COVID impact on travel more severe than 9/11, financial crisis: Boeing India

Public health, government policies, and consumer confidence are key factors that can affect the recovery of the industry.

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boeing flight

The commercial aviation industry has been perhaps one of the hardest-hit industries during the pandemic, and the recovery is expected to take longer because of the pandemic’s depth and global nature. According to Boeing India president Salil Gupte, the impact as more severe than either the 9/11 terrorist attacks or the global financial crisis.

“We anticipate it will take several years for travel to return to 2019 levels and a few years beyond that to return to long-term trend growth. Yet the fundamentals that have driven air travel for the past five decades remain intact,” he said. “We’ve always seen the industry innovate, respond, and grow over time because of its close connection to the global economy – and of course the desire of people everywhere to fly, when they have the chance.”

AT A GLANCE

  • Travel expected to take several years to return to 2019 levels
  • Operators are adapting, even utilising cargo aircrafts for repatriation flights
  • Boeing retains India as a key supply chain partner

He highlights public health, government policies, and consumer confidence as key factors that can affect the recovery of the aviation industry.

“Airlines have aggressively cut costs by parking thousands of airplanes. In addition, many are moving up retirements of older aircraft to simplify their fleet, improve operational efficiency and reduce maintenance costs,” Gupte said.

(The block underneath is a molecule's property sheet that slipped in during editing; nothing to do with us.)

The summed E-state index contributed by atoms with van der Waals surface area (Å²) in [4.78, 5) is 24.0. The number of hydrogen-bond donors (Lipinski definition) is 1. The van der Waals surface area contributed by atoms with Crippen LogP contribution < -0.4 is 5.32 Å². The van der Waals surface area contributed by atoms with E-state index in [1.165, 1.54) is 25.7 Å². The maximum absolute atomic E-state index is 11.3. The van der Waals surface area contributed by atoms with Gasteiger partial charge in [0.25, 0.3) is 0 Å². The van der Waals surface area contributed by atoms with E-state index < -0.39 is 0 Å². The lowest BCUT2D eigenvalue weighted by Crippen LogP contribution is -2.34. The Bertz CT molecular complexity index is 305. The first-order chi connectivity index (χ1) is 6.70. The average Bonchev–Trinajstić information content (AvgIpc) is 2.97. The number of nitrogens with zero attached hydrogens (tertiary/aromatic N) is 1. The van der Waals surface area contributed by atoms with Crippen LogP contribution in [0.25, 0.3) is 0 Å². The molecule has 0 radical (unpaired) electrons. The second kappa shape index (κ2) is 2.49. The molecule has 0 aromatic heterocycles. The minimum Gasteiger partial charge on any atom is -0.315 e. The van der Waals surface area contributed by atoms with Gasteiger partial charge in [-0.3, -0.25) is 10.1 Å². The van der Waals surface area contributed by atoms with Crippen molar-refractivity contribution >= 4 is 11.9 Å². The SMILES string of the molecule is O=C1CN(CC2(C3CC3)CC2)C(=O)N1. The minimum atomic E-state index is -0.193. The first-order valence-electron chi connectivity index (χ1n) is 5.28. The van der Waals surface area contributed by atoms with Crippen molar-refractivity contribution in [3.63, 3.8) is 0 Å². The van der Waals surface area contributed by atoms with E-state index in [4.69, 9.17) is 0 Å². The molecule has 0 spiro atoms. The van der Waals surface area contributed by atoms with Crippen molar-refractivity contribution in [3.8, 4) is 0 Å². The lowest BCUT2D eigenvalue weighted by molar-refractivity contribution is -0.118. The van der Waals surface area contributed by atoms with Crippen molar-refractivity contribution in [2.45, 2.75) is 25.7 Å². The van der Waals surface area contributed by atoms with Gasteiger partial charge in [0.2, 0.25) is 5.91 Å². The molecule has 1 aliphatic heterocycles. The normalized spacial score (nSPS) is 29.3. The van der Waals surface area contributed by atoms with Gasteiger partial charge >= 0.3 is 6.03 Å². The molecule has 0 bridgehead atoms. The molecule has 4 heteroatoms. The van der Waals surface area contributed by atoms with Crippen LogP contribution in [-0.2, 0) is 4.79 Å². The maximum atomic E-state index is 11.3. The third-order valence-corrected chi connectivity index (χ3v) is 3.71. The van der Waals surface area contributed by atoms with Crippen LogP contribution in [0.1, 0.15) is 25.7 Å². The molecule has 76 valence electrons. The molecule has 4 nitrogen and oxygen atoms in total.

“These aircraft retirements will pave the way for future deliveries as airlines seek greater versatility and efficiency in their operations. In many instances, operators are taking advantage of opportunities to grow cargo capabilities to meet demand, by utilizing dedicated cargo aircraft and at times re-purposing passenger aircraft to carry more goods.”

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empty flight travel
Empty flight to Delhi.

Despite Covid-19 induced economic turbulence, aerospace major Boeing plans to maintain its systems and components sourcing activity in India. They currently source components close to $1 billion a year from more than 200 Indian suppliers.

“Our commitment to India remains strong and is for the long term,” said Gupte. “We want to contribute to the growth of India’s aerospace industry; that’s why we’re investing in commercial aviation and defence.”

According to Gupte, Boeing supports the Indian government’s ‘Atmanirbhar Bharat‘ initiatives by developing Indian enterprises through skills and up-skilling initiatives.

“Through our skilling initiatives, we are training hundreds of pilots, aircraft maintenance engineers, technicians, and frontline factory workers across India with our industry partners like Tata, Rossell Techsys, Jaivel and Lakshmi Machine Works,” he said. “With these initiatives, among others, we are focused on creating a robust aerospace and defence ecosystem in India.”

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